Calvin R. Finch, Ph.D., Conservation Director, San Antonio
Week of November 19, 2001
Q. Buffalo grass is native and survives
on less water than the other grasses. Why doesn't everyone use
it instead of St. Augustine grass?
A. Buffalo grass evolved in areas of low
rainfall. It is native to Central and South Texas but is not
a dominant grass here. Buffalo grass requires a site with full
sun and heavy soil. If mowed low, over-watered, or over-fertilized
it is prone to weeds. Pick the right site and treat it like
a xeriscape groundcover and it does fine, but it does not perform
well as a manicured lawn grass.
Q. I applied Bayleton to the brown patch
in my lawn twice over the last four weeks but it has not healed?
How long does it take?
A. The fungicide will stop the spread of
the disease, but healing may not occur until the active growth
period next spring. Our hot weather grasses (St. Augustine,
Bermuda, zoysia and buffalo grass) are in a stage now where
they are reorganizing the chemistry in the plant to deal with
cold weather and storage of nutrients for a fast start next
Q. Can we plant English peas now with any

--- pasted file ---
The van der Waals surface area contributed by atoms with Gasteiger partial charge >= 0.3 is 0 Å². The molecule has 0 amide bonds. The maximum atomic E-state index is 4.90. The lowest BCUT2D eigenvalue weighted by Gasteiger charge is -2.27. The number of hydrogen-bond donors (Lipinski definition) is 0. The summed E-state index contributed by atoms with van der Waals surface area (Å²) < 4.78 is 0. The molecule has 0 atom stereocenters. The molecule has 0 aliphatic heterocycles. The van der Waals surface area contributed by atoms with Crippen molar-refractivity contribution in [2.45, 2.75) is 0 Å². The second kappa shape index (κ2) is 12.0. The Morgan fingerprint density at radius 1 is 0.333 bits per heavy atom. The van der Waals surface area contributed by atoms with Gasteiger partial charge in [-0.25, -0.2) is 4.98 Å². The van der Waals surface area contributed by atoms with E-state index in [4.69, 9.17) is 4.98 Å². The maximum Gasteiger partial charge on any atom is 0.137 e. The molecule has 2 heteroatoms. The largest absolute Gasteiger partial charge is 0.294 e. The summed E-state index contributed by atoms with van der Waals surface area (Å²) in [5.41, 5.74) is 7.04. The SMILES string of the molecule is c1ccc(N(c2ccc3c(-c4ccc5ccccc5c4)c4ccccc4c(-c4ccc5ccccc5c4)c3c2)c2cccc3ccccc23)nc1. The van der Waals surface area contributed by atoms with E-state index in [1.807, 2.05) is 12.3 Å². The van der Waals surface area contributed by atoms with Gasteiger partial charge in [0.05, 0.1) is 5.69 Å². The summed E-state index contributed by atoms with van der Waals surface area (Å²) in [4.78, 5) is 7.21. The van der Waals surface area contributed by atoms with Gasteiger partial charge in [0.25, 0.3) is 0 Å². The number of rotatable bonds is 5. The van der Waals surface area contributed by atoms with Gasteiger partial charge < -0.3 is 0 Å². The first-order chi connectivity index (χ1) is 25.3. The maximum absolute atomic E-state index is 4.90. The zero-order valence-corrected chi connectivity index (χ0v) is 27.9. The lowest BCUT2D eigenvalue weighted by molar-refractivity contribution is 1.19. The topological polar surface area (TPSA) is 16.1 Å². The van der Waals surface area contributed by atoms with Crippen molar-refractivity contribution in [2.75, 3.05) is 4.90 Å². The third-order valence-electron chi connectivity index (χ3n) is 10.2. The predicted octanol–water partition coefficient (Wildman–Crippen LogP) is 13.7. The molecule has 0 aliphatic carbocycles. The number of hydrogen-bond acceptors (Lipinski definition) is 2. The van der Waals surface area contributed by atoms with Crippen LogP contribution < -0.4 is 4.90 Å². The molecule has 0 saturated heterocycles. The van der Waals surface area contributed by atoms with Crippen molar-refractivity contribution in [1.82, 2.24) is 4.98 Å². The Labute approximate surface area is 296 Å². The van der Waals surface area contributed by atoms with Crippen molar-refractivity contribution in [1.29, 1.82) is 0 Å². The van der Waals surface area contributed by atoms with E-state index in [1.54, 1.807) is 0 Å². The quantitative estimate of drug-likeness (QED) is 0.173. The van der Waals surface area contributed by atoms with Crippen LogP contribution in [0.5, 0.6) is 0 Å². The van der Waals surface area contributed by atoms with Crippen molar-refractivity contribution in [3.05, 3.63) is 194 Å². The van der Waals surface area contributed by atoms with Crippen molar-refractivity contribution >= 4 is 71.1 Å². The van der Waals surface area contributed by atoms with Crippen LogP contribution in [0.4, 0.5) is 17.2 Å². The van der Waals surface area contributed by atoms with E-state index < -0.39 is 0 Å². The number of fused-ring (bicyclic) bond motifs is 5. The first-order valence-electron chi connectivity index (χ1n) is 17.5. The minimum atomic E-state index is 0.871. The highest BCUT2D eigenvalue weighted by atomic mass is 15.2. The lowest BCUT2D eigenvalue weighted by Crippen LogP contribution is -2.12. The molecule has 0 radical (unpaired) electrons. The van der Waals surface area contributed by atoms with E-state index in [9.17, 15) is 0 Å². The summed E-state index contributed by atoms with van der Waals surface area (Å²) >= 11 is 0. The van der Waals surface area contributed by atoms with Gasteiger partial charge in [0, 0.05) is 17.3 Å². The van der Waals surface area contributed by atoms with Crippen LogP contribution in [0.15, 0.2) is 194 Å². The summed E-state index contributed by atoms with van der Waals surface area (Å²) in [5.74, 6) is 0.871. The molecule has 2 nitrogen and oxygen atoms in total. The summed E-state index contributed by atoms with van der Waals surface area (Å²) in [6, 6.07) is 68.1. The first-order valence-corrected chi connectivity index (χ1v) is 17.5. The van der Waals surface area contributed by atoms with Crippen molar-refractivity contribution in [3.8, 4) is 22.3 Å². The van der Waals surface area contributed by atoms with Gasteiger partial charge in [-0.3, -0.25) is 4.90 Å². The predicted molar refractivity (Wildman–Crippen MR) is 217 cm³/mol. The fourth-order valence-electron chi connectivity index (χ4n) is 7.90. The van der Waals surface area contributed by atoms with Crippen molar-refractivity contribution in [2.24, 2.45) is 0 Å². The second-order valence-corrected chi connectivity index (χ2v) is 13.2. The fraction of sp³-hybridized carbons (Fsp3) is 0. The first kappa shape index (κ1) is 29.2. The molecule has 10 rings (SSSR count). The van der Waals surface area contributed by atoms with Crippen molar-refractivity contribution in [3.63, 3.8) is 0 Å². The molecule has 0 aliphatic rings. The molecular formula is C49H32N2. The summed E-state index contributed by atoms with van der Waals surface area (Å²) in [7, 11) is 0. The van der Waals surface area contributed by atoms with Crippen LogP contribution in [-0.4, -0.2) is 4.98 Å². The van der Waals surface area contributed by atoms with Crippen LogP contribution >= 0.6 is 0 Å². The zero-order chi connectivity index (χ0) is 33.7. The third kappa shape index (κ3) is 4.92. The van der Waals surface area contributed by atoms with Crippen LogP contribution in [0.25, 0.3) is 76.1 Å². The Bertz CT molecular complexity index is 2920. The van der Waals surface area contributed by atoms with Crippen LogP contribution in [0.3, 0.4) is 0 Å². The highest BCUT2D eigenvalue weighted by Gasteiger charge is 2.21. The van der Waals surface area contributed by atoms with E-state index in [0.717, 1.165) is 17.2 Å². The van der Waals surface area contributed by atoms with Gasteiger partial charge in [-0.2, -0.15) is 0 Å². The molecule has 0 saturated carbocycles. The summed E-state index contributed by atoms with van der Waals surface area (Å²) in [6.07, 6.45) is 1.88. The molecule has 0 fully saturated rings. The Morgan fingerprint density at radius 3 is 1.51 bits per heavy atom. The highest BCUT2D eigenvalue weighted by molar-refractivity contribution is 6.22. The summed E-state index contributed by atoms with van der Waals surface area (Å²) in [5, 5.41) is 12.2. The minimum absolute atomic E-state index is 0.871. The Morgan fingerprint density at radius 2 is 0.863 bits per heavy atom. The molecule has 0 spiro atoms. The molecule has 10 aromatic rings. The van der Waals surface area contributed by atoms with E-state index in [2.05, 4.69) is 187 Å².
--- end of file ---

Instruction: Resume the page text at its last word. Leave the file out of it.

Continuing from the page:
chance of success? How about the flowered sweet peas?
A. The peas you mention can be grown in
this area, but the performance is not always predictable. They
do not like hot or cold weather. Peas planted now often freeze
before they bear blooms or fruit. If you wait too long into
the spring, the hot weather wipes them out. Try a planting every
month through February.
Q. Are shade tree leaves good mulch? We
have Texas red oak and pecans now. How about live oaks when
they fall in February?
A. Leaves are wonderful mulch. Apply them
four inches deep over the roots of newly planted trees and shrubs
to conserve water, control weeds, and keep the soil cool. Use
leaves in the vegetable garden between the vegetable rows for
the same beneficial impact. When they are incorporated into
the soil, they improve its texture.
We used to think pecans and oaks were not desirable because
of tannins and other acids, but they work great in our alkaline